Bugs in my brain

I lost my wallet the other day.

That was only one of two reasons I couldn’t pick up a prescription that was waiting for me. The other reason: I was at the wrong pharmacy.

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Lyme disease bacteria, in some of their many forms. Photo: Journal of Neuroinflammation/Creative Commons

I pulled out of the drive-through lane and into a nearby parking space, trying to figure out what to do next. The wallet must have fallen out of my jacket pocket, I realized. I turned on the interior lights and looked around inside the car. No luck. I texted my therapist to see whether it had turned up in her office, one of the three places I had been that afternoon. While I waited for her reply, mind buzzing with anxiety, I tried to think straight.

Should I drive home (without my license), make sure the wallet wasn’t there, grab some cash, go to the right pharmacy, and pick up my prescription? Should I retrace my steps in hopes of tracking down the wallet? I tried calling my husband for his common-sense advice. The call went straight to voicemail. I decided to drive back to the location of the yoga class I had just left and look for the wallet there.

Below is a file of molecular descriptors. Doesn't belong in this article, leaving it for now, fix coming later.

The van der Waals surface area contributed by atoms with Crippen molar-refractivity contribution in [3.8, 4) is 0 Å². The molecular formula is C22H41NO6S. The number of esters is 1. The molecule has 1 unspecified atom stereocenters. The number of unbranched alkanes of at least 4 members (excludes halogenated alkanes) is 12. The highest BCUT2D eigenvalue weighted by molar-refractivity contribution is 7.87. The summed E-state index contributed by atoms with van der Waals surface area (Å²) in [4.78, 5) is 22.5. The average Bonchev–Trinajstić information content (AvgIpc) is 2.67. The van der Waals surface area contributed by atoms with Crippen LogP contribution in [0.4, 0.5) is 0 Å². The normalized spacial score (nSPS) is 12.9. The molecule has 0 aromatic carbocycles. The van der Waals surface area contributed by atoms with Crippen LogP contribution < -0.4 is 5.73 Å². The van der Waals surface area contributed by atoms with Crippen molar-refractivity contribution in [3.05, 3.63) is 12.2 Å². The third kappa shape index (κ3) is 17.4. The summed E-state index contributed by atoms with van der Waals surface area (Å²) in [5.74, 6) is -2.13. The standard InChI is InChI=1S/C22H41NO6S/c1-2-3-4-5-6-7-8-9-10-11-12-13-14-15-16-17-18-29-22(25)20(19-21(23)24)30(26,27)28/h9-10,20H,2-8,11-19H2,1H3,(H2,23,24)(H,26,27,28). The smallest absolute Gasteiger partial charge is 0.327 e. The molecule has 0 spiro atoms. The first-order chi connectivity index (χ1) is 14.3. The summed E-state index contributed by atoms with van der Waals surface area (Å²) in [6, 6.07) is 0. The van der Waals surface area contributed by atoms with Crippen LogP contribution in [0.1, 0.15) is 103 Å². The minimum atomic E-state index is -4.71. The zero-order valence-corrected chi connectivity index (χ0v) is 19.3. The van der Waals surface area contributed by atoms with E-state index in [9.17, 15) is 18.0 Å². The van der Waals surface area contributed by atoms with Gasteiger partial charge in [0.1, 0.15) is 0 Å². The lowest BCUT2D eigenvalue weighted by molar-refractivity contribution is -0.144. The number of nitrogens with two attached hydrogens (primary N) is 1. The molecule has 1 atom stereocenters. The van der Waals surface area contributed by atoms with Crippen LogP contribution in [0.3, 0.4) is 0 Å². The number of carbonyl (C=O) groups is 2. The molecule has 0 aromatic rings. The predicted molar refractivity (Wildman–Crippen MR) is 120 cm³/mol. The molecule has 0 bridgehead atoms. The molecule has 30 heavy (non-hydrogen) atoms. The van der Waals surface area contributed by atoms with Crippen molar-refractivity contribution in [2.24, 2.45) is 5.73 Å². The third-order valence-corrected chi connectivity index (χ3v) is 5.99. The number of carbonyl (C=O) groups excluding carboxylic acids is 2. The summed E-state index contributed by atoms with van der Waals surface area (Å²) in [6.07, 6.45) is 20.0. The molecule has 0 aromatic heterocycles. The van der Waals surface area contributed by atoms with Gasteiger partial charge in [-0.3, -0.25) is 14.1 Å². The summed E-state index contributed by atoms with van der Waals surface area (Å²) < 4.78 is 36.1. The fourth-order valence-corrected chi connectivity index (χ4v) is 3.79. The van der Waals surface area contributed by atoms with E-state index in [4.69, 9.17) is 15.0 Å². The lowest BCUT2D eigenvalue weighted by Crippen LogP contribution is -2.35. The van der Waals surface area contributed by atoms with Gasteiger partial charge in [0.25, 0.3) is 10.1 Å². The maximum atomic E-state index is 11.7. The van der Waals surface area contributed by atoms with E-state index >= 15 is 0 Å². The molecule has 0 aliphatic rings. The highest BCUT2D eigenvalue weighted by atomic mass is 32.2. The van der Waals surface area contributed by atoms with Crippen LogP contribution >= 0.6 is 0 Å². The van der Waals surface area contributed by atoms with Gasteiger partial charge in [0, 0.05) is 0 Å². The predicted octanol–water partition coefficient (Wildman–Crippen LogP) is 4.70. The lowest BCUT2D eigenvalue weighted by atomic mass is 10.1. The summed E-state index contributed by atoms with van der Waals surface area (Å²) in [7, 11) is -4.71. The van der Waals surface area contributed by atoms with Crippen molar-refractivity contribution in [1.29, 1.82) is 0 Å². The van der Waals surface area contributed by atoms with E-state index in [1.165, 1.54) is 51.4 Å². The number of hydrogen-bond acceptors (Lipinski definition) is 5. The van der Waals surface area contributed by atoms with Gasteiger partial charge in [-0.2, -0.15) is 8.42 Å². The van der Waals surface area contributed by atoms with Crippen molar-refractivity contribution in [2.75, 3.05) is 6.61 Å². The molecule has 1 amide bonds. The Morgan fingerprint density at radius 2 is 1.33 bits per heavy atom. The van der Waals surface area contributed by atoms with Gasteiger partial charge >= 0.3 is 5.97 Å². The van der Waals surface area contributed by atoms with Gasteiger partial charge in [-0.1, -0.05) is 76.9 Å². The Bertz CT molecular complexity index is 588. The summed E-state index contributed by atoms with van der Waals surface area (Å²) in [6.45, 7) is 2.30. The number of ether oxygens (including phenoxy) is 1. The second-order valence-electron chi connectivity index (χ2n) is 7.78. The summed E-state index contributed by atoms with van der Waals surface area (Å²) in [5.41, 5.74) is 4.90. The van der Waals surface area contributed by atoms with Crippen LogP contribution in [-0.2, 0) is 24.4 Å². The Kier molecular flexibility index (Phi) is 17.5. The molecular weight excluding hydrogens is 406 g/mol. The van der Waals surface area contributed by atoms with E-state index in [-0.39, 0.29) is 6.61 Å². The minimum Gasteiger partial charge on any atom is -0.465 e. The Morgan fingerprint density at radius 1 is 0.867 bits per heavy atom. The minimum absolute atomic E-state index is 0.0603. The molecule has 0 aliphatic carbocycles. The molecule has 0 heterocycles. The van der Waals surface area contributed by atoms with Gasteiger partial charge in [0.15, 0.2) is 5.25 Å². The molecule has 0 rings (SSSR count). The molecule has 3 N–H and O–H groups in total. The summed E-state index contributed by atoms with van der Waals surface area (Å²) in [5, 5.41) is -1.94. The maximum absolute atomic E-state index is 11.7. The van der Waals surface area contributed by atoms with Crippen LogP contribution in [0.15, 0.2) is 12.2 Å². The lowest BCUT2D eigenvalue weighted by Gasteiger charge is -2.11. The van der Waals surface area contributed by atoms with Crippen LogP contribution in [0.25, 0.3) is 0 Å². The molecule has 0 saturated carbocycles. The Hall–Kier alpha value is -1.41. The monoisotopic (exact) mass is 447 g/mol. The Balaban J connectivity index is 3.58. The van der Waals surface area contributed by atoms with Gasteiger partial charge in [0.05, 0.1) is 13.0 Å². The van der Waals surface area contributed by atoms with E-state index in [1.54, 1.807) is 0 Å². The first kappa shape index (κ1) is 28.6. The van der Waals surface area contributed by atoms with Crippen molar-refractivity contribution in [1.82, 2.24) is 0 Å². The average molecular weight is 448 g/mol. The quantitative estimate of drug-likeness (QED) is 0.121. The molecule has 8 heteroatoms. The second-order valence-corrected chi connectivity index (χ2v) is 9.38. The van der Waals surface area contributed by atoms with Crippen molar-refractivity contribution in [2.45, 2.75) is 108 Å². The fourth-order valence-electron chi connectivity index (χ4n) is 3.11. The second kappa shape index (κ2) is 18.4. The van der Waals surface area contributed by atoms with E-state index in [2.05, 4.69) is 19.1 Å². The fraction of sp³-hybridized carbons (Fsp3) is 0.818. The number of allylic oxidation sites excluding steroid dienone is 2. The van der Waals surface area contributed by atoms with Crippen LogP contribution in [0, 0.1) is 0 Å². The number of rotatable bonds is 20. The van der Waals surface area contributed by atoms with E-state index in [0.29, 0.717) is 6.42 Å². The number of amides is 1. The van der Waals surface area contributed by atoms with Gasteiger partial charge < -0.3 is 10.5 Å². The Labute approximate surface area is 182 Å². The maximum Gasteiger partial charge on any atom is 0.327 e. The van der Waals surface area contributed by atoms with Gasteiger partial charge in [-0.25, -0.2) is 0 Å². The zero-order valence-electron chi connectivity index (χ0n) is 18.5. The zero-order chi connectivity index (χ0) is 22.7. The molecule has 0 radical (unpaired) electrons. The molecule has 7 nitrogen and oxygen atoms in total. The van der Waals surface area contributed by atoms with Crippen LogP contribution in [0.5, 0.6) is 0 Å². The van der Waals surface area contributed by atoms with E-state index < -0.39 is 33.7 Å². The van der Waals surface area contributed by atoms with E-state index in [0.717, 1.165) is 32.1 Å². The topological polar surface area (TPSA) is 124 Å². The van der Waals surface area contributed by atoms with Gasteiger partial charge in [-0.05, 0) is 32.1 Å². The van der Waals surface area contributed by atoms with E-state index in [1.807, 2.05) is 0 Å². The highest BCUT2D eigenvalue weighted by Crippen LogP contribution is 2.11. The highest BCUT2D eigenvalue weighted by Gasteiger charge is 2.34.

It was after hours and the building was locked, but I followed some other people in. Climbing the stairs to the third floor, I found the door locked, so I walked back down to the second floor and took the elevator. In the makeshift yoga room, my wallet was nowhere in sight. Meanwhile, my therapist texted back to say that she didn’t find it, either.

So I went home, trying not to freak out. My husband was there, calm and reassuring. “Maybe it’s in the car,” he said. By that time, it occurred to me to use a flashlight. With the help of two flashlights and two pairs of eyes, we spotted the wallet and extracted it from its hiding place, between the driver’s seat and the center console.